All great religions teach the need for solitariness as the basis for our renewal. Whether we call it prayer or meditation or nembutsu does not matter. Basically it involves being alone, at a time and in a place where you can come to terms with things. Being alone, even as a result of pain or sickness, is an opportunity to re-evaluate life and priorities, and to learn how our inner processes of perception, interpretation, and reaction shape our psychological world, our attitudes, and our happiness. Tibetan Buddhism particularly emphasizes those moments when our rational thought is broken (the experience of a gap, called bardo)--such as when we sneeze, or die, or are about to fall asleep, or when we have orgasm--as important opportunities to experience reality free from our rational interpretations. Solitude and sensitivity to how we inwardly experience things is crucial to this process. This seems to be a fundamentally different focus from the solitude that is occupied with attention to information on a computer screen.

Knowing that we can connect to billions of pieces of information is a different task from letting go a false but cherished self-image, or finding ogether. Both encourage a larger global awareness. Both are based on the interconnectedness of life. Both have enriched culture by creating new communities among like-minded people. Both enhance information and are gender neutral. Both are pluralistic, practical, and avoid fighting over dogma.

So said, Buddhists have learned much from the Internet, not only about other Buddhists, but also about what is involved with saving other living beings in the environment and in other countries of the world. Moreover, the new communication media has made clear that meditation is not enough, but that there are many practical things that are required of Buddhists if they are to be helpful.

However, Buddhism also shows that the Internet has its shortcomings. The information highway can enhance social life, or it can be a tool to exploit others. Like the Internet, Buddhism encourages inner calm through its many quiet activities, but adds that our efforts will produce suffering if we focus only on external information to the point of neglecting our inner awareness of how our minds and hearts are interpreting and using the new information. Instead, we also need to give attention to our inner processes of awareness, our inner attitudes, and our way of interpreting each event if we are to escape egotism and conflicts that are based on greed and anger.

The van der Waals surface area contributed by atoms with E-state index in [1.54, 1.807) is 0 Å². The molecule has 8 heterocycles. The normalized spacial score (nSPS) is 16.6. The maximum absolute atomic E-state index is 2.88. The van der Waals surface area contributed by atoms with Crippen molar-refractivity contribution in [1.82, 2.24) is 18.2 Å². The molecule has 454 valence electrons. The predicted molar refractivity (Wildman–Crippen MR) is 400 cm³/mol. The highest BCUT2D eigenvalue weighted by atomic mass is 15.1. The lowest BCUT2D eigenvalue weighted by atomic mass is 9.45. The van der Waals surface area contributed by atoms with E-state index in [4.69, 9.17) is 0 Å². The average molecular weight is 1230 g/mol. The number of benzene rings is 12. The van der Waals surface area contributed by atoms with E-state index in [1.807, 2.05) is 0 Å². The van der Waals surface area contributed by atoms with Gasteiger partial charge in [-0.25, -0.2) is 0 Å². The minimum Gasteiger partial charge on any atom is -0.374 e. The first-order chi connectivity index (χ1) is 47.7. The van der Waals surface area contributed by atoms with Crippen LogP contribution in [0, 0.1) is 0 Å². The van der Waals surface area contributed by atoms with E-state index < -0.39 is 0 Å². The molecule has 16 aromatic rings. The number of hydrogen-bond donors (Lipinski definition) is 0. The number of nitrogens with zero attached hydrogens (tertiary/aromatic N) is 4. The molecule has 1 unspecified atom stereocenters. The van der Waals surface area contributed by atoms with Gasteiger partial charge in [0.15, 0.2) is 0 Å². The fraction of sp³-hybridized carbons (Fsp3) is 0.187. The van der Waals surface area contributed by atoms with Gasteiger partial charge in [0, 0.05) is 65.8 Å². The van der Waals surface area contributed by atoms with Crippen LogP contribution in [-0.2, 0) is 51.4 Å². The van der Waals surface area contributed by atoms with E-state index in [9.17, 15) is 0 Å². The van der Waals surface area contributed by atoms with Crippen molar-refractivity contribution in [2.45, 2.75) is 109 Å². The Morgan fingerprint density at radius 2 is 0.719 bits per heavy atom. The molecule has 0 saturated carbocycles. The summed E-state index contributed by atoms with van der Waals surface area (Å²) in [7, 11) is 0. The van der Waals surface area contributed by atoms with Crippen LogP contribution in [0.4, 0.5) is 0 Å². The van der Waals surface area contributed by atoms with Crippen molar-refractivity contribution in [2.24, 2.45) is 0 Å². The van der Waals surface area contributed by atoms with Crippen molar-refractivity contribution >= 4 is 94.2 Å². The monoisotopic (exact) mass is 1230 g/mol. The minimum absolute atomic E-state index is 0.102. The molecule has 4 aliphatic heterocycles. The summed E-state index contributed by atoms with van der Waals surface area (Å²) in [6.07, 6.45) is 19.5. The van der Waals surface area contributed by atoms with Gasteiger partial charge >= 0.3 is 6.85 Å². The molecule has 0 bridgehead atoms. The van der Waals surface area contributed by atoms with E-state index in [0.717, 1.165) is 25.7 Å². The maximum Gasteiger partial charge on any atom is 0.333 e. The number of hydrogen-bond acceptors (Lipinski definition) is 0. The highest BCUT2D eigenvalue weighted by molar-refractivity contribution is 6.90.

Like the Internet, Buddhism encourages learning about others, but adds that we should also discover the transparency of each experience, the connections which constitute our common ground with others, and through this to develop compassion that takes responsibility for others. Unlike the Internet, Buddhism is not just a tool for increasing information and contact, but is also an agent for personal and interpersonal transformation and liberation. For these religious tasks of inner change, freedom, and compassion that are characteristic of Buddhism, electronic communication must be based on personal awareness and human contact. Even in the age of the Internet, the final medium for communicating Buddhist truths will remain the mind, and the ultimate connection will be made not electronically but by the heart.

The following is from a paper about a young man of the modern era reputed to have reached Attainment:

"One could very well say that I am a child of the Cyber-Sangha I have never actually met another Buddhist or spiritual seeker in my real life (at least not that I am aware of), but fortunately I have met many on the internet. Some were Enlightened, some were not, but all of them helped me in one way or another. Looking back, I can see just how tremendously beneficial it was to have friends on the path, to spur me onwards, and to help me look deeper into myself and what I considered to be 'me'. The newsgroups I subscribed to enabled me to engage in conversations about the path and to challenge my own views, uprooting many attachments to my own ideas and beliefs. It was not always beneficial (there were many times I was being misguided), but the friends I have gained from posting to these newsgroups are all people who have contributed much to my progress and whom I am deeply grateful for meeting, as I have gained much from their experience. The internet was also my prime source for reading, as my local library only had very few books on Buddhism. Thus I was fortunate that so many Buddhist teachings existed on the internet." See:




Fundamentally, our experience as experienced is not different from the Zen master's. Where
we differ is that we place a fog, a particular kind of conceptual overlay onto that experience
and then make an emotional investment in that overlay, taking it to be "real" in and of itself.








With some modification by the Wanderling this
article through the graceful services of the author:
David W. Chappell, Ph.D.

Chappell is currently with Soka University of America
from the University of Hawaii at Manoa where he was
a Professor and Graduate Chair in the Department of